The position of Moon Jae-in’s administration’s throughout the U.S. presidential campaign was clear and consistent throughout: regardless of who wins the election, South Korea is ready to work with the United States on day one and improve the “ironclad” alliance. The message from the South: who sits at the top of the U.S. political hierarchy doesn’t matter—Seoul can, and indeed will, find a way to work with any President the American people elect.
At the very least, Joe Biden’s victory provides Moon’s government with more clarity about what may be in store for the next year and a half of its term. There won’t be any more indecipherable rantings and ravings from the White House about South Korea’s trade practices or jarring comments on the stump about how easy it is to get the South Koreans to fork over cash. There won’t be much unpredictability from the new administration either; unlike Trump, Biden will actually install people into key positions that have are veterans of the national security bureaucracy and therefore know what a good policymaking process is supposed to look like.
For Seoul, the incoming Biden administration also comes with a silver-lining: the cost-sharing issue that has nagged the U.S.-South Korea alliance for the last year will likely be resolved in short order. It’s not that Biden is uninterested in pushing Washington’s allies for more equitable financial arrangements—he’s just not as fixated by it as his predecessor was. If Trump relished torpedoing the talks with Seoul in order to pressure Moon closer to fulfilling his extravagant demands, Biden will relish putting this issue to bed before it takes up any additional time. In an op-ed for Yonhap three days before the U.S. presidential election, Biden summarized his feelings about the Trump administration’s approach to the cost-sharing problem by comparing it to an extortionist trying to wrangle money from a friend. The description likely rings true in the ears of South Korean officials who were unfortunate enough to sit on the other side of the table from Trump’s representatives.
It’s not all positive for the South, however. Sure, Trump was a loud, obnoxious, unconventional figure who flummoxed nearly everybody who came in contact with him. But he was at least willing to shake up Washington’s North Korea policy playbook and rid it of some of its cobwebs. Trump’s decision to meet North Korean leader Kim Jong-un face-to-face may have been purely motivated by his black hole of an ego, but talks at the top also squared with President Moon’s inherent desire to get diplomacy going as quickly as possible. The fact that Trump was unable to strike a deal with Kim on Pyongyang’s nuclear weapons was less the result of Trump’s tactical approach and more an indictment of Washington’s general negotiating position.
With Biden now in the White House, the top-level summitry Moon promoted during Trump’s tenure will be a highly unlikely affair. The President-elect has essentially equated Trump’s summit strategy with an act of appeasement, so discussing the possibility of any high-level sessions between Biden and Kim is an exercise in futility. While South Korean Foreign Minister Kang Kyung-wha came away from a series of meetings in Washington this month fairly confident that a Biden administration would deviate from the strategic-patience policy of the Obama years, there has been nothing in Biden’s remarks thus far that leads one to believe his policy will be markedly different. Indeed, judging from the comments made by some of Biden’s top foreign policy advisers, the next four years of U.S. North Korea policy could be eerily similar to the usual muddle we have all grown used to.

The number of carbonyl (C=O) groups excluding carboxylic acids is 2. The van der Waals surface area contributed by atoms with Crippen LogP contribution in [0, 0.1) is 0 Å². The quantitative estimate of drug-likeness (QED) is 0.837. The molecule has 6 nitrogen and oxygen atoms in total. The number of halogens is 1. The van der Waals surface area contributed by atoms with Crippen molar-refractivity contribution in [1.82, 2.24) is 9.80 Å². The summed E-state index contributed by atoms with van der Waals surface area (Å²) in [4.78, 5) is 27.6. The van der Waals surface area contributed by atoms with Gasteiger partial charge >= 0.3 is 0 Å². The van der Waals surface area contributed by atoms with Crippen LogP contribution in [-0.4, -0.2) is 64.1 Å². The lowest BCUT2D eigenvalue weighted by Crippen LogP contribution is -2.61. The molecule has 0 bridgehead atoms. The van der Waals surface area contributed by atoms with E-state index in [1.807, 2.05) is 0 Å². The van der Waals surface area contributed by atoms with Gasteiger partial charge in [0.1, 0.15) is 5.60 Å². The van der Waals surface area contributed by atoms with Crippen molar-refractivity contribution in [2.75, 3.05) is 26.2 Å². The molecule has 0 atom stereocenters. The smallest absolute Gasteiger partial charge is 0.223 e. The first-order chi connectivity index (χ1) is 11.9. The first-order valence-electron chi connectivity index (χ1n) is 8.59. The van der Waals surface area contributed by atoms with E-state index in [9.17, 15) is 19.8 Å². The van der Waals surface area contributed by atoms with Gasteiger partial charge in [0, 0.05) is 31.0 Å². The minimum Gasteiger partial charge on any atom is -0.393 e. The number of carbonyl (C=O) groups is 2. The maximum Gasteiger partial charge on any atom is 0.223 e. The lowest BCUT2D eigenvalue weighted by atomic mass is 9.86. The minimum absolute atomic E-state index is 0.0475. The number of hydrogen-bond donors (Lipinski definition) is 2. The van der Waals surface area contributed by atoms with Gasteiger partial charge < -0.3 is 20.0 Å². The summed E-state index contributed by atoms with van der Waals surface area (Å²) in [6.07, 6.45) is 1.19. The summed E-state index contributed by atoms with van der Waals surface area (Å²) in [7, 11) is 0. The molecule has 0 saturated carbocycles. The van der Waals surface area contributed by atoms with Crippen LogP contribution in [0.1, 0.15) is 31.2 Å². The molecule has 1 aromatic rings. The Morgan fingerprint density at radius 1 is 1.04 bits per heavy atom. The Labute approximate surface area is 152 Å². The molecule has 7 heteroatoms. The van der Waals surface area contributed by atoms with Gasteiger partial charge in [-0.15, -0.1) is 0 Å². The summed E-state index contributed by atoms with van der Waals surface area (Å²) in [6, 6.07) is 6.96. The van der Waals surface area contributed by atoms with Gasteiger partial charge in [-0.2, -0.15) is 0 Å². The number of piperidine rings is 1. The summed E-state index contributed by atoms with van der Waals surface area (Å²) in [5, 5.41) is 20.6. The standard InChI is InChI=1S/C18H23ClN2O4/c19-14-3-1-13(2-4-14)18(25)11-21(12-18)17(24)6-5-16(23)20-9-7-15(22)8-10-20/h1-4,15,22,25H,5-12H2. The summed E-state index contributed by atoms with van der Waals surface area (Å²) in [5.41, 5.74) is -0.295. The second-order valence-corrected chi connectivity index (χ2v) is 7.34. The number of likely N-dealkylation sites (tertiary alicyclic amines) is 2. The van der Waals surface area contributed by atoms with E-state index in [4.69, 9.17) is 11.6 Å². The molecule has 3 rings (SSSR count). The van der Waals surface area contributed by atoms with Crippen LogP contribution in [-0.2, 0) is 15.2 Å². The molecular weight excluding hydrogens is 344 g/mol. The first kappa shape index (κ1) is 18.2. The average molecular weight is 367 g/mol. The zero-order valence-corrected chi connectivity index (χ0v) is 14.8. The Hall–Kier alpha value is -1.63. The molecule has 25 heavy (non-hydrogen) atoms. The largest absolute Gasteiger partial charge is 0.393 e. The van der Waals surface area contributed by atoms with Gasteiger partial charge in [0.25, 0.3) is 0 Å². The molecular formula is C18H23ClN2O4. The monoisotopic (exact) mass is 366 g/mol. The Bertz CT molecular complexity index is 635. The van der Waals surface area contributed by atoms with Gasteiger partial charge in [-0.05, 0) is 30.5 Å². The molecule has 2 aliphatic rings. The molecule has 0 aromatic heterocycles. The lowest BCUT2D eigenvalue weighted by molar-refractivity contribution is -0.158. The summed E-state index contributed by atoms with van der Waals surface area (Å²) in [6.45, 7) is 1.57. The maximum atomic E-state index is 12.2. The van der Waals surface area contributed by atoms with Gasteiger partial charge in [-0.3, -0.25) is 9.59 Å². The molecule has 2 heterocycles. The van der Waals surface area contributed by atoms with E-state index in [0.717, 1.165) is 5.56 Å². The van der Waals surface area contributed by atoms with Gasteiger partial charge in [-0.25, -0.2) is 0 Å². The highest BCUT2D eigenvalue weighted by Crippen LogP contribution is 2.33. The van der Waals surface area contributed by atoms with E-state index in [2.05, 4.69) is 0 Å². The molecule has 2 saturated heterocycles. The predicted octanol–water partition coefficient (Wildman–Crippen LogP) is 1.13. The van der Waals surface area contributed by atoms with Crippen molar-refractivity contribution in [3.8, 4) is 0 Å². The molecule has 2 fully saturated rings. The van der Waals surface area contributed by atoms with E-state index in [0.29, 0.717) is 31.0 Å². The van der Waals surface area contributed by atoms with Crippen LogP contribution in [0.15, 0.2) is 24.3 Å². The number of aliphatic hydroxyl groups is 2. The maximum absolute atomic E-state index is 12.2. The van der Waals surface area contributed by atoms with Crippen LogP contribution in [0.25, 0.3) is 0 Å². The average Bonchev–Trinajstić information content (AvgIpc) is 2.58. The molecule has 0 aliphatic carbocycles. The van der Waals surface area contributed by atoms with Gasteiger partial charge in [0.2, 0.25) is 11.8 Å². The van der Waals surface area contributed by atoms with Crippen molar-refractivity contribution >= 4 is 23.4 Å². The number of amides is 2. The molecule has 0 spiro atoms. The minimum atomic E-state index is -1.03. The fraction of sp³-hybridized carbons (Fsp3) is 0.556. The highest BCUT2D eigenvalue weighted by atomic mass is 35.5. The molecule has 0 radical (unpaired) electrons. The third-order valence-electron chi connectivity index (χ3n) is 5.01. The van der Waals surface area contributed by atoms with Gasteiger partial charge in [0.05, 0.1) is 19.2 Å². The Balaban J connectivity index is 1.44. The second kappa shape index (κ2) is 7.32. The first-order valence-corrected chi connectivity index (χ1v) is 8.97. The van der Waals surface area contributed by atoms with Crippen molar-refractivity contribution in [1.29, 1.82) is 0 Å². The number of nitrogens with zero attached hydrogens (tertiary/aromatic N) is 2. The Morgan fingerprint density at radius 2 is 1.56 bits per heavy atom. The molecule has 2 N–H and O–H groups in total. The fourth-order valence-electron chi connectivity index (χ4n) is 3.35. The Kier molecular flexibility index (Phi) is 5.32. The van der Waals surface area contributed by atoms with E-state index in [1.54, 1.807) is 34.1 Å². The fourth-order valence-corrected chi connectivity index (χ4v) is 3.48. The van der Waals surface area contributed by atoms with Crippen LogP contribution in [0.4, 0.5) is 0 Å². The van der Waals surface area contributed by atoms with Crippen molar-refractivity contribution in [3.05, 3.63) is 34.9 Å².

This could potentially put a serious wrinkle in any diplomatic overtures the Moon administration may want to execute next year. Despite the inter-Korean reconciliation process being in a holding pattern since the summer, Moon himself has never given up on resurrecting talks with his neighbor to the north. Nor has his government; on November 18, Unification Minister Lee In-young yet again floated unconditional dialogue with Pyongyang “at any place and at any time if North Korea accepts the offer.”
As much as Washington and Seoul like to talk up the U.S.-South Korea alliance as an unbreakable machine, the reality is that ties between them are often strained when North Korea is at the center of the discussion. While the United States and South Korea may ultimately have the same long-term, impractical objective (denuclearization of the North), the two have vastly different methods for getting there—particularly if the Blue House is led by a liberal administration. Washington tends to put the nuclear issue front-and-center, with everything else South Korea cares about—stable relations with Pyongyang being the most obvious—on the backburner. The South Korean government, particularly under Moon, has never thought Washington’s sequence was especially productive—and given the results, it’s hard to disagree with him.
When all was said and done, Donald Trump didn’t allow South Korea to have its own North Korea policy. This is the product in large part of the spiderweb of U.S. and U.N. Security Council sanctions that prevent even the most minor inter-Korean economic exchanges without Washington’s say-so. With Joe Biden preparing to move back to Washington, Moon Jae-in and his advisers in the unification and foreign affairs ministries will be watching to see if the new U.S. administration will any different on this score than the last.
Daniel R. DePetris is a columnist at Newsweek and a contributor to the National Interest.